Go to the Globe and Mail homepage

Jump to main navigationJump to main content

surprise secret (Jupiterimages/(C) 2008 Jupiterimages)
surprise secret (Jupiterimages/(C) 2008 Jupiterimages)

Retirement

You can do what with an RRSP? Add to ...

Many people don't know what a registered retirement savings plan is, and so every year they are inundated with the basics - the deadline, the tax advantages and so on. But if you're past the beginner stuff, perhaps you'd like to learn about some of the lesser known RRSP strategies - including the fact that not everyone uses them for retirement.

More related to this story

Use RRSP to pay off your credit card

A couple has $10,000 on their credit card, and their monthly payment is $500. They calculate that a $25,000 RRSP contribution (via a loan) will generate a $10,000 refund, and then they select a loan term that requires a $500 monthly loan payment. Their cash flow remains the same, but now they have replaced their high-interest debt with an RRSP loan that is kick-starting their retirement savings.

Use your RRSP as an income-smoothing tool

You get an income deduction when you contribute to an RRSP, but when you take it out it's treated as ordinary income and subject to tax just like salary. If your income is volatile, you can use your RRSP as an income-smoothing tool. Contribute in high income years and withdraw during low income years. You'll get a refund calculated against a higher marginal tax bracket, and dinged with taxes on de-registrations based on a lower marginal tax bracket.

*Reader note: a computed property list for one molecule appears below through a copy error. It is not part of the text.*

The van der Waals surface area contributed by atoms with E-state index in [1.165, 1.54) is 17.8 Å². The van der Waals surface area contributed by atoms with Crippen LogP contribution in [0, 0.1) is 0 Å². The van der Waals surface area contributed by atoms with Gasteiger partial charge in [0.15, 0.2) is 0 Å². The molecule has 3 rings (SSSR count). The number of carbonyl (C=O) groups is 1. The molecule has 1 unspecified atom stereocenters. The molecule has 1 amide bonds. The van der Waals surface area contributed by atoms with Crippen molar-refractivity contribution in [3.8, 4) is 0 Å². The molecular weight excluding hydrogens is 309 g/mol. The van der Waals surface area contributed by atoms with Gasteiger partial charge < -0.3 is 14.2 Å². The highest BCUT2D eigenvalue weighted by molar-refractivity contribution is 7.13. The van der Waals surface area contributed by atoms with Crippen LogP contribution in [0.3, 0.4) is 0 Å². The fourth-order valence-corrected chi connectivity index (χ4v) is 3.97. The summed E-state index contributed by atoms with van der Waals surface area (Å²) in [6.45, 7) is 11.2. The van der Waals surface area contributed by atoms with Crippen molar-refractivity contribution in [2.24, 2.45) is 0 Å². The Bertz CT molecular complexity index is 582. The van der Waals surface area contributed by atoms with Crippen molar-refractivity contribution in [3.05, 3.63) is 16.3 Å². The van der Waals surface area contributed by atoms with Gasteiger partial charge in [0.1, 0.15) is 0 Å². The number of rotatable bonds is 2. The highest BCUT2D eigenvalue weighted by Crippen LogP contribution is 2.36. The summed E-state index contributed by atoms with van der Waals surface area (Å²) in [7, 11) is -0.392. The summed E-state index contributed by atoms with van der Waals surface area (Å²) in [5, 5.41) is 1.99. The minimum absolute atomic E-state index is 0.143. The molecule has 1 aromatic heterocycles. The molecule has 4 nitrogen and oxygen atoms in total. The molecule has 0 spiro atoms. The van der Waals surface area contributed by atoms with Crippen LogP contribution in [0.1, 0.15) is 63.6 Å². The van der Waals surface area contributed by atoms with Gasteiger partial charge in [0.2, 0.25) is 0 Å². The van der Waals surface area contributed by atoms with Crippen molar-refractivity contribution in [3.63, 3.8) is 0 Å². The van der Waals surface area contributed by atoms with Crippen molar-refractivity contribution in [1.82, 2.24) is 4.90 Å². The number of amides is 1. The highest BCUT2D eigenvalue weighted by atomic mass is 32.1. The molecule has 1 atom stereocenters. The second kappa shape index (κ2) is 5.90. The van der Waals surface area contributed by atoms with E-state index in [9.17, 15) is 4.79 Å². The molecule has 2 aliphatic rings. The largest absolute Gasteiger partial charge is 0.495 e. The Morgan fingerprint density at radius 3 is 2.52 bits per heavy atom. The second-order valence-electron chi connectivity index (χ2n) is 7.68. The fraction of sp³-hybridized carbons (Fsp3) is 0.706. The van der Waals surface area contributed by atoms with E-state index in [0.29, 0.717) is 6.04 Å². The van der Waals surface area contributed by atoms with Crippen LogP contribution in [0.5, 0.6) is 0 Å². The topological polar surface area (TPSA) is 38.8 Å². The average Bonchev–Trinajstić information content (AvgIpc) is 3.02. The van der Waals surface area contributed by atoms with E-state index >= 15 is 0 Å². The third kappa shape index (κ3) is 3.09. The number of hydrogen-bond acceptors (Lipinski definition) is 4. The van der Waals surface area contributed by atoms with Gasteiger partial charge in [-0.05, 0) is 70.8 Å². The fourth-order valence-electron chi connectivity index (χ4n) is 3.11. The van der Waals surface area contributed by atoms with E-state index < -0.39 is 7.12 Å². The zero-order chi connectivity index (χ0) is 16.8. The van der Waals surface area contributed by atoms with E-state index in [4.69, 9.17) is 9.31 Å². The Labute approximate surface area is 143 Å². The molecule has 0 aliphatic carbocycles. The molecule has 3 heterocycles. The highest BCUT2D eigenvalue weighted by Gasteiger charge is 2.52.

Hold your mortgage inside your RRSP

If you have enough money inside your RRSP to cover the balance of your mortgage, you can turn your RRSP account into "the bank." Your RRSP is now lending you the money, and you pay principal and interest to your RRSP. Some people think they can set this up and charge a high interest rate to increase the rate of return on their RRSP investments, but keep in mind this is a double-edged sword. Would you be excited about paying a higher rate on your mortgage? Besides, the rate you pick has to be in line with prevailing rates.

Take out an RRSP loan later

While you have only the first 60 days of the year for your RRSP contribution to count toward your previous year's tax return, there is no rule that says you can't get an RRSP loan after March 1. Perhaps the market has a correction and you want to take advantage of lower valuations (keeping in mind that market timing is hard to do and the markets could go even lower later). Or perhaps you just weren't in a position to get that loan before the deadline - many people find a loan payment mentally easier to stick with as opposed to making regular contributions, which can be stopped more easily.

Start an RRSP for your children before 18

You can start generating RRSP contribution room as soon as you file a tax return showing you (or your child) has earned an income. Some people avoid filing returns for their children until they earn enough to incur taxes, but this could translate into years of foregone RRSP contributions. Mind you, simply setting money aside in a non-registered account isn't going to be subject to a lot of tax while their incomes are low, but you can still start generating contribution room that can be used at a later time.

Over-contribute